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About Noncarborundum

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    Local Racer

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    1999 Honda VFR 800

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  1. I'd try soaking the seams with some PB Blaster and let it sit overnight, hit it with some heat again, repeat. 3rd day you may be able twist and shout it off. Just my 20 cents (adjusted for inflation).
  2. I'm posting here because I trust the enthusiasts in this forum whom I find very knowledgeable. I have several bikes in my stable, one of which is of course a 5th Gen VFR. One of the others is the subject, a 2002 Yamaha V Star Silverado equipped with saddle bags and windscreen. Technically, it's a V Star 650 Classic. The group I'm riding with are riding with be riding a VFR 1200, Kawasaki 650 Versys, KTM 650 and a couple of others TBD. Since the V Star is set up for touring with the bags and windscreen, I have chosen this machine to take on the trip. Okay, here's my concern; we will be riding about 80 to 85mph and even though I've added a Delkevic header kit, rejetted the carbs and a K&N filter, the V Star is at 82% of redline at 85mph and doesn't seem to like that speed. It really needs a 6th gear, but unfortunately, the Yamaha design team overlooked that extra cog. All the V Star forums I've visited have stated that the V Star is happy to rev all day at 85 mph. I can't buy in to that. The bike seems like it is not happy at that speed, especially for days on end. I've adjusted the valves on the tight side as I believe an adjustment on the loose side will pound the valve seats into submission at that kind of RPM. Again, the V Star forums state that the mill is happy to rev that high all day with no problem. When I'm riding the machine at 85mph, there is little left for any roll on "power" should I need to power out of a situation. I'm concerned about running any factory mill this hard for so long. The maintenance of this bike has been top notch and I've even gone to the extreme of rebuilding the final drive (the Achilles Heel for the bike as splines tend to need lubed with Honda molybendenum assembly grease frequently for serviceability). Taking another bike out of my stable is really not an option for reasons beyond the scope of this post. Bottom line is that I'd be running about 5900 RPM @ 85mph with a rev limited 7200 RPM red line. I'm definitely going to need earplugs and may even have to JB Weld my teeth to my jaws because the vibration at this speed is significant. I'm up for it, is this V Star 650 up for it? I just turned 12000 miles on the bike this evening while shaking it down (no pun intended). Opinions and questions are most greatly appreciated from you guys who are the gurus of cycling. Thanks in advance for your input. Leaving Cleveland, Ohio on 23 June to Asheville, NC. That is all. http://people.delphiforums.com/az1100custmn/YamahaSpeedCalculator.htm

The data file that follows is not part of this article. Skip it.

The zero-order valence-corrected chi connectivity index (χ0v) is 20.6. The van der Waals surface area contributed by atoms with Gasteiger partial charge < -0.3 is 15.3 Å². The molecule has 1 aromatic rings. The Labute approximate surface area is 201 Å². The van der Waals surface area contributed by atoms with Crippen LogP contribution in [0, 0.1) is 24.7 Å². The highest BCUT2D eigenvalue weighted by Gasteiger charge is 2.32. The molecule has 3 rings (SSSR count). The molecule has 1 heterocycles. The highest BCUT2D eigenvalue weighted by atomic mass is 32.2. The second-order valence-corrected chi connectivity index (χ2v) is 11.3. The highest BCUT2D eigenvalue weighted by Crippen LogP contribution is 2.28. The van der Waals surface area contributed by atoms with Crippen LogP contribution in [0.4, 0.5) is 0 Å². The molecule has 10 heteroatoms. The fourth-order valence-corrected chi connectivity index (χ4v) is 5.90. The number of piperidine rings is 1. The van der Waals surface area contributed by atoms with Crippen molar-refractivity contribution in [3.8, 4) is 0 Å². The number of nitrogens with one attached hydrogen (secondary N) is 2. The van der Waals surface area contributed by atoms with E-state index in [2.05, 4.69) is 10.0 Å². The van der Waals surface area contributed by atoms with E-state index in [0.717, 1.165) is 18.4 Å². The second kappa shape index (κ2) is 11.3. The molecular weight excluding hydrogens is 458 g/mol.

3. No way I'm letting someone else wrench on my bike. No way I'm deviating from the maintenance schedules per Honda. I paid, in part, for that engineered maintenance schedule created by Honda. If I have to spend $$$ for a tool or tools that I don't have and will only use once, so be it. That's the price for peace of mind. I look at something like adjusting the valves as curriculum for a technical collage course (university of Hard Knocks, you know) and treat as such with research. I'm better afterwards on several accounts, including keeping my mind as fresh as possible for a 61 year old processor. The worst case scenario is that the valves, not a single one, needed adjustment, and I spent some money that I didn't need to spend, but what an education and experience! I guess that it comes down to pride of ownership and acceptance of a pleasant (to me) challenge. That is all. Semper Fi
  4. I regularly use Seafoam in all my vehicles. The objective is to keep the intake valves free from oily deposits as best I can, without the flapper/PAIR mods. Yes, I'd love to witness the intake honk derived from said disablement of the former and latter, but I just don't want to queer the set up unless there is a gob of increased bhp/torque to be had. Since there doesn't appear to be, I'm leaving it alone. To each his own, except for Seafoam. Use it regularly, and you and your mill will be *happy*. Just my opinion which means nothing to anyone but me.
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